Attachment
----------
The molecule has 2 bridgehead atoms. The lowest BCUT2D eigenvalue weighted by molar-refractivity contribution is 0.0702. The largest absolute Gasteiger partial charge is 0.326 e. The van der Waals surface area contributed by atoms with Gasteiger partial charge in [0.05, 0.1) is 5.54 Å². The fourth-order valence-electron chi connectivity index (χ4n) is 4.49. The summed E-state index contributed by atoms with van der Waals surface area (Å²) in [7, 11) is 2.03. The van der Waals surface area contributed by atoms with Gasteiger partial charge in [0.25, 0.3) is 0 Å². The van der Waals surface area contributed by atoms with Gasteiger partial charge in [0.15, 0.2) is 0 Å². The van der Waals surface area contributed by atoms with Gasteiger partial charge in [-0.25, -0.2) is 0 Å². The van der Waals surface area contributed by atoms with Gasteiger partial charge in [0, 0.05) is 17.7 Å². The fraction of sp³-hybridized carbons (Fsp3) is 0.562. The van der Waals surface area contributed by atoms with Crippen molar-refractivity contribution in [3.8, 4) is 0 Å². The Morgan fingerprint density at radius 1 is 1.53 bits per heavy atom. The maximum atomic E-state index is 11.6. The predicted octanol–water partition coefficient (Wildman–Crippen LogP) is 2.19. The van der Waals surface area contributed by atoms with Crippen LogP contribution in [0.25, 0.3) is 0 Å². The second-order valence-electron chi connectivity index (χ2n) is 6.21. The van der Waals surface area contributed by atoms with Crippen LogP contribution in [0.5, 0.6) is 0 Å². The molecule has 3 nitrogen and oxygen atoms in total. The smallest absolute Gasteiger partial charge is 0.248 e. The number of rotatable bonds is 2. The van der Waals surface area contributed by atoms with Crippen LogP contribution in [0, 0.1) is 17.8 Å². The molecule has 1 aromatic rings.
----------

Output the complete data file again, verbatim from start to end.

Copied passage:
The molecule has 2 bridgehead atoms. The lowest BCUT2D eigenvalue weighted by molar-refractivity contribution is 0.0702. The largest absolute Gasteiger partial charge is 0.326 e. The van der Waals surface area contributed by atoms with Gasteiger partial charge in [0.05, 0.1) is 5.54 Å². The fourth-order valence-electron chi connectivity index (χ4n) is 4.49. The summed E-state index contributed by atoms with van der Waals surface area (Å²) in [7, 11) is 2.03. The van der Waals surface area contributed by atoms with Gasteiger partial charge in [0.25, 0.3) is 0 Å². The van der Waals surface area contributed by atoms with Gasteiger partial charge in [0.15, 0.2) is 0 Å². The van der Waals surface area contributed by atoms with Gasteiger partial charge in [-0.25, -0.2) is 0 Å². The van der Waals surface area contributed by atoms with Gasteiger partial charge in [0, 0.05) is 17.7 Å². The fraction of sp³-hybridized carbons (Fsp3) is 0.562. The van der Waals surface area contributed by atoms with Crippen molar-refractivity contribution in [3.8, 4) is 0 Å². The Morgan fingerprint density at radius 1 is 1.53 bits per heavy atom. The maximum atomic E-state index is 11.6. The predicted octanol–water partition coefficient (Wildman–Crippen LogP) is 2.19. The van der Waals surface area contributed by atoms with Crippen LogP contribution in [0.25, 0.3) is 0 Å². The second-order valence-electron chi connectivity index (χ2n) is 6.21. The van der Waals surface area contributed by atoms with Crippen LogP contribution in [0.5, 0.6) is 0 Å². The molecule has 3 nitrogen and oxygen atoms in total. The smallest absolute Gasteiger partial charge is 0.248 e. The number of rotatable bonds is 2. The van der Waals surface area contributed by atoms with Crippen LogP contribution in [0, 0.1) is 17.8 Å². The molecule has 1 aromatic rings.